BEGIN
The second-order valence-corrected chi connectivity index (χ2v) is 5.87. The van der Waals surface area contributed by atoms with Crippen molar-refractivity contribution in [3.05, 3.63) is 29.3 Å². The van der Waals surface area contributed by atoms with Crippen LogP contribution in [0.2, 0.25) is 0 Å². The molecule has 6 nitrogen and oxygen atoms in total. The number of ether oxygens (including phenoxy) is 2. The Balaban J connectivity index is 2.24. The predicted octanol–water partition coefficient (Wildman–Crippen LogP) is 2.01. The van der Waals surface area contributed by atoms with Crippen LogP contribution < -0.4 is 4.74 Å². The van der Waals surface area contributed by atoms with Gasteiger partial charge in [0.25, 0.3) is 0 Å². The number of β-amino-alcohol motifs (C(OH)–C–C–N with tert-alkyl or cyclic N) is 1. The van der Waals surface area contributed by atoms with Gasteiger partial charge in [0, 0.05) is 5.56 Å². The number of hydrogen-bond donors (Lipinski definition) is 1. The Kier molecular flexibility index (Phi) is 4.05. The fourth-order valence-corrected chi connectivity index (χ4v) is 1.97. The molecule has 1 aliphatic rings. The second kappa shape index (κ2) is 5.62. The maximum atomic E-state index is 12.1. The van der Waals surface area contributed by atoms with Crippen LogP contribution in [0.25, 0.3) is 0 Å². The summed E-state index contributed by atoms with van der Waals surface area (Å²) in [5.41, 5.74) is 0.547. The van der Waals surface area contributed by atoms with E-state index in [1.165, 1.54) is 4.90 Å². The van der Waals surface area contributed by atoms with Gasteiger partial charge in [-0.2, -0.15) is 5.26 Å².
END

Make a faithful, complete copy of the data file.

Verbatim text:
The second-order valence-corrected chi connectivity index (χ2v) is 5.87. The van der Waals surface area contributed by atoms with Crippen molar-refractivity contribution in [3.05, 3.63) is 29.3 Å². The van der Waals surface area contributed by atoms with Crippen LogP contribution in [0.2, 0.25) is 0 Å². The molecule has 6 nitrogen and oxygen atoms in total. The number of ether oxygens (including phenoxy) is 2. The Balaban J connectivity index is 2.24. The predicted octanol–water partition coefficient (Wildman–Crippen LogP) is 2.01. The van der Waals surface area contributed by atoms with Crippen LogP contribution < -0.4 is 4.74 Å². The van der Waals surface area contributed by atoms with Gasteiger partial charge in [0.25, 0.3) is 0 Å². The number of β-amino-alcohol motifs (C(OH)–C–C–N with tert-alkyl or cyclic N) is 1. The van der Waals surface area contributed by atoms with Gasteiger partial charge in [0, 0.05) is 5.56 Å². The number of hydrogen-bond donors (Lipinski definition) is 1. The Kier molecular flexibility index (Phi) is 4.05. The fourth-order valence-corrected chi connectivity index (χ4v) is 1.97. The molecule has 1 aliphatic rings. The second kappa shape index (κ2) is 5.62. The maximum atomic E-state index is 12.1. The van der Waals surface area contributed by atoms with Crippen LogP contribution in [0.25, 0.3) is 0 Å². The summed E-state index contributed by atoms with van der Waals surface area (Å²) in [5.41, 5.74) is 0.547. The van der Waals surface area contributed by atoms with E-state index in [1.165, 1.54) is 4.90 Å². The van der Waals surface area contributed by atoms with Gasteiger partial charge in [-0.2, -0.15) is 5.26 Å².